In addition to their many cosmetic indications, some retinoids have been studied for potential benefit for alopecia. Tretinoin is thought to enhance minoxidil response in patients with androgenetic alopecia. One study positing that tretinoin enhances percutaneous delivery of minoxidil, compared minoxidil 5% applied twice daily versus minoxidil 5% combined with 0.01% tretinoin applied once daily found that once daily combination therapy was as effective as twice daily application of minoxidil alone for patients with androgenetic alopecia.20,21 Information on the use of other retinoids, including adapalene and tazarotene, for alopecia is limited. One study evaluating mometasone furoate 0.1% vs mometasone furoate 0.1% in conjunction with adapalene 0.1% for alopecia areata found statistically significant more hair growth with the combination product than with mometasone alone over the 12-week study.22 At this time studies evaluating tazarotene for alopecia are not available.


Tretinoin, adapalene, and tazarotene are all FDA approved for acne. The mechanism of action of retinoids for acne involves their effect on reducing keratinocyte proliferation as well as their ability to block inflammatory pathways commonly associated with the development of acne. Though retinoids share a mechanism of action, studies have compared and contrasted them for acne and found differences between them. Tazarotene 0.1% has been noted to be more effective than tretinoin 0.025% or 0.1%, whereas adapalene 0.1% has been found to be equally effective to tretinoin 0.025-0.1%, but significantly better tolerated than tazarotene 0.1% gel and tretinoin 0.025-0.1% topical preparations.24 Another review of topical retinoids for acne found that patients on tretinoin 0.05% had a higher incidence of adverse effects than adapalene at 0.1 and 0.3% strengths.25 Studies have also suggested adapalene to be better tolerated topically than tazarotene when both used at the same 0.1% strength.26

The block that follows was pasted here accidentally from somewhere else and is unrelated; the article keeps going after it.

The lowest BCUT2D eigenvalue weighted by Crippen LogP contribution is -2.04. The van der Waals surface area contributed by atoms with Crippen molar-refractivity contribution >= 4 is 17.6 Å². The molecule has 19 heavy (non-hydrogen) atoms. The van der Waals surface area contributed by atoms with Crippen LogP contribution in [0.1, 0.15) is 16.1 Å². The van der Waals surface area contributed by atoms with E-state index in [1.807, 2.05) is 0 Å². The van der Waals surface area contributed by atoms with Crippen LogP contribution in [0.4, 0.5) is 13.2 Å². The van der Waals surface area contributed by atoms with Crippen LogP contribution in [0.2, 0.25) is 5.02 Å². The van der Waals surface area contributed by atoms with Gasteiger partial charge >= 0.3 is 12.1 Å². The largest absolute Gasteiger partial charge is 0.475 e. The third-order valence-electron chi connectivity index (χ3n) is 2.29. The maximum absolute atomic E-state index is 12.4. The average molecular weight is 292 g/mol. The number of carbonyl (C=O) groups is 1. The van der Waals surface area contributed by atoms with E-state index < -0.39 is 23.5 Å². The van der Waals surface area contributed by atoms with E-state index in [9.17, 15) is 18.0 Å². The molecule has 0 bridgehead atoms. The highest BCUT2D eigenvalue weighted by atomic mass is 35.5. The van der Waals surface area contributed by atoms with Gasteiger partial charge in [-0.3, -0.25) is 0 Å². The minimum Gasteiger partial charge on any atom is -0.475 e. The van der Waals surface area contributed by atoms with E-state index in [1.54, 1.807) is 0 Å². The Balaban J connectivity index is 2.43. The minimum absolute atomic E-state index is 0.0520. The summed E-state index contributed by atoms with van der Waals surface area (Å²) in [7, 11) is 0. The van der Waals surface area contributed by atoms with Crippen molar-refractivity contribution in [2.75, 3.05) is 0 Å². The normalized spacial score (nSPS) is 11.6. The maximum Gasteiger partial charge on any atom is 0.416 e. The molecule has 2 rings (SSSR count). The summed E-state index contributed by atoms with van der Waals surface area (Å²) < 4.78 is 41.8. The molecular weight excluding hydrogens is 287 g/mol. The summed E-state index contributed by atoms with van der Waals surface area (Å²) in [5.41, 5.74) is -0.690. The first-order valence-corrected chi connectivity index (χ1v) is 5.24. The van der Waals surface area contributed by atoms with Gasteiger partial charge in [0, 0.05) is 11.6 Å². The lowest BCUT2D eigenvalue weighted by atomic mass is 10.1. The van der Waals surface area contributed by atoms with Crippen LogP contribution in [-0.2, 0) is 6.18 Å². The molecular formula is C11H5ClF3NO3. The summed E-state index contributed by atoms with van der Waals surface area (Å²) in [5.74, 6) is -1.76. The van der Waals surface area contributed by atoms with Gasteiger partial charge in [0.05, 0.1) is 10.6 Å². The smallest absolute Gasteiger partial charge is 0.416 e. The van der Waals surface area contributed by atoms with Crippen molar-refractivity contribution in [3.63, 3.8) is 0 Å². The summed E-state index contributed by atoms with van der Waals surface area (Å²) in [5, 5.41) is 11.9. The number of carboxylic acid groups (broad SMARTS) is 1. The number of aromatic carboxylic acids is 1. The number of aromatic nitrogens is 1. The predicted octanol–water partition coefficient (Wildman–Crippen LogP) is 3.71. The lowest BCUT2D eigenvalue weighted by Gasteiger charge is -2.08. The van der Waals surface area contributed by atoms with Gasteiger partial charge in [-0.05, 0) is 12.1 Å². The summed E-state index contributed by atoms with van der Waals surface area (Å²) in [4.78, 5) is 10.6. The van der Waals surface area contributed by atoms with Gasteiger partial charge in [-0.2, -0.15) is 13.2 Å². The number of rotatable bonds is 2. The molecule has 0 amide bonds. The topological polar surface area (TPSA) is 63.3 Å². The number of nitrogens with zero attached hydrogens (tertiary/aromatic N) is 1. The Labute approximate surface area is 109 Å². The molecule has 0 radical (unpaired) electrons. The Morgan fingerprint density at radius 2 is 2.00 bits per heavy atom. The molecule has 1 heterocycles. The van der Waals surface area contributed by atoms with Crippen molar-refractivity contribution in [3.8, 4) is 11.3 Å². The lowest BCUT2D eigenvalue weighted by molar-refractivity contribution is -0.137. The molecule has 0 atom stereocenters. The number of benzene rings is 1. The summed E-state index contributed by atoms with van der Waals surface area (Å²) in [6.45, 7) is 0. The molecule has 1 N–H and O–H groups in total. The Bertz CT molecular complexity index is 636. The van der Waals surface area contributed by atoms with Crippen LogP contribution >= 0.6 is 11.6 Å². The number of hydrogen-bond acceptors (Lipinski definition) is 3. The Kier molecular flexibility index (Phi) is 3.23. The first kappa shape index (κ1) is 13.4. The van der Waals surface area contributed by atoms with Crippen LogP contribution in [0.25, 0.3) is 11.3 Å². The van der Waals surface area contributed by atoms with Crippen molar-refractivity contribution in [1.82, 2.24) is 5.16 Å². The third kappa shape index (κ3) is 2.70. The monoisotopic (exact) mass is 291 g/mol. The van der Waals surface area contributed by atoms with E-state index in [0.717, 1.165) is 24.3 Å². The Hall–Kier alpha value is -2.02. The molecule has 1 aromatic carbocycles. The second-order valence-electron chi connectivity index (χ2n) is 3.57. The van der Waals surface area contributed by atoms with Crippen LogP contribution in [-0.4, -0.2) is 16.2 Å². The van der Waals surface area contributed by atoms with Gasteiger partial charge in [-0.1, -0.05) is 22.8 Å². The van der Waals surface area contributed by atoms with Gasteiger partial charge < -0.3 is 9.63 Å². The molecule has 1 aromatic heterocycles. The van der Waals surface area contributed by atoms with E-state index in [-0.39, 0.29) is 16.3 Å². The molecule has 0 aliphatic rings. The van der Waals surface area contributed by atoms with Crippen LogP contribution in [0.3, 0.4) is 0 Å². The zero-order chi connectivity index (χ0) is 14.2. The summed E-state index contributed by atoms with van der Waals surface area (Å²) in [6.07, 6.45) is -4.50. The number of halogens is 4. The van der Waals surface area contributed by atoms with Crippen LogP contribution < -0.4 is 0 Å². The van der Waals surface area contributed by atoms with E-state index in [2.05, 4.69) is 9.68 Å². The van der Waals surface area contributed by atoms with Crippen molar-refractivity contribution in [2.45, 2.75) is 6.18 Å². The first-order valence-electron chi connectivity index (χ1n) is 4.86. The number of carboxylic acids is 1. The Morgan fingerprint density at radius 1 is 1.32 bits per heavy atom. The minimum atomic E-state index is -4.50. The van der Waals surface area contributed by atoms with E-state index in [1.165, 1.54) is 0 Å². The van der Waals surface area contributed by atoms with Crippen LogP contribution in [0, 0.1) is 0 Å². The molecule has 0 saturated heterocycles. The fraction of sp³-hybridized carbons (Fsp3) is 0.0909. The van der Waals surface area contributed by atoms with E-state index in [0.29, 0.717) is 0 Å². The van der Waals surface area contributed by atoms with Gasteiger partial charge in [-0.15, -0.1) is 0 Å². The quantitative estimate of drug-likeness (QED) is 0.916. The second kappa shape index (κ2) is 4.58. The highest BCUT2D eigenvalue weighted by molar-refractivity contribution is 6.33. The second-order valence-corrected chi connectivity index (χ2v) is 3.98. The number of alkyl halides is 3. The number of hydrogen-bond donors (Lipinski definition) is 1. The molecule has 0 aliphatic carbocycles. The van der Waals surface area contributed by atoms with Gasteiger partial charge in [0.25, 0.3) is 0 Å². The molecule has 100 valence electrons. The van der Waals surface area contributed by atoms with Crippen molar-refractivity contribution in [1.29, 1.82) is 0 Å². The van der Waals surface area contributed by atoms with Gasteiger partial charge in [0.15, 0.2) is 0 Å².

Currently, between adapalene, tretinoin, and tazarotene, only tazarotene is FDA approved for psoriasis.4 One study evaluating the safety and efficacy of tazarotene 0.1% compared to clobetasol propionate for palmoplantar psoriasis found a similar success rate with both treatments with onset of efficacy being faster for clobetasol up to 8 weeks, but at 12 weeks, both treatments were equally efficacious.26 Other studies looking at combination therapy noted that combination tazarotene 0.1% and mometasone 0.1% cream was better tolerated and more efficacious than mometasone monotherapy for patients with moderate to severe plaque psoriasis. The study posited that there may be a benefit to the use of combination therapy to induce remission and then ongoing treatment with tazarotene alone.27 Tazarotene has even been used at 0.05-0.1% topically to manage psoriasis of the nail.28,29